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The Internet Archive

Since I was little I’ve always been fascinated by the concept of a library. The idea that society is committed to preserving human kind’s accumulated intelligence so that future generations could build upon that knowledge is a powerful concept for me. I liked getting lost in the stacks, pulling a book at random not exactly sure what I was about to learn. Maybe this fascination, in part, came from my great aunt, Ethel Blumberg, who was a librarian.

When I read that the world’s largest digital library (The Internet Archive) was giving free tours, I got a little excited. I tried to talk someone into going with me, but I got laughed at as if this would be the most boring tour imaginable. I got no takers. I went by myself. And it was fascinating.

This 20-year old non-profit has the mission of archiving everything and making it available to everyone free of charge. The founder, Brewster Kahle, was a successful internet pioneer and he turned his energy (and his own money) to this cause. And he was our very enthusiastic tour guide.

He has archived every webpage for 20 years, has put huge efforts into archiving books, music, movies, and even home videos. Since 2009 they have been created a digital archive of everything streamed by 60 different news channels around the world. Using the TV closed captions, they’ve made all this video fully searchable. Do you ever wonder how Jon Stewart found that collection of clips all on a narrow topic? This is how and any of us can do that.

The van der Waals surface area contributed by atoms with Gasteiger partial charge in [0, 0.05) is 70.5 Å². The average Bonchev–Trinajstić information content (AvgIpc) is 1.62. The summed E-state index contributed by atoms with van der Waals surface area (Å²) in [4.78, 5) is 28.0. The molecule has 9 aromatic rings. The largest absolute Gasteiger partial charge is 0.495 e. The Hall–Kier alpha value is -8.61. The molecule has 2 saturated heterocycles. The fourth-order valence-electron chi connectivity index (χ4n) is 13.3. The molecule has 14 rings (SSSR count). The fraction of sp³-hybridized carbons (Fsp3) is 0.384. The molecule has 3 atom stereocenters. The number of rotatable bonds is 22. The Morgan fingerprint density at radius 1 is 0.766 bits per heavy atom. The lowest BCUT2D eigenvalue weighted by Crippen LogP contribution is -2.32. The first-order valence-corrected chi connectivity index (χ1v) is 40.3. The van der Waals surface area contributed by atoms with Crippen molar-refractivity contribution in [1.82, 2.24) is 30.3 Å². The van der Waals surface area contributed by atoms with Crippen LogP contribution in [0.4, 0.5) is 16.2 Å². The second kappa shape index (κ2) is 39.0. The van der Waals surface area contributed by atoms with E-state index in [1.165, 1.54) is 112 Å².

When a building came up for sale that looked exactly like their logo, they felt compelled to buy it. The fact that it was a church was not reason to remodel, but instead they transformed this into a church of data. At the back of the main auditorium sits two large arches filled with servers (six towers each with 360 eight TB drives). This represents 5 petabytes of data with the other 25 petabytes spread in locations around the world. The data has no clean room. No air conditioning.  Just hundreds of blinking lights as 600,000 people access the archive every day.

After Brewster visited Xian, China and saw the Terra Cotta Warriors, he wanted to memorialize the army of volunteers who made this possible and created his own Internet Warrior collection of employees with a minimum of three years of service.  See the photos below.

Maybe you’ll get lost in the data like I have…


May 5, 2017

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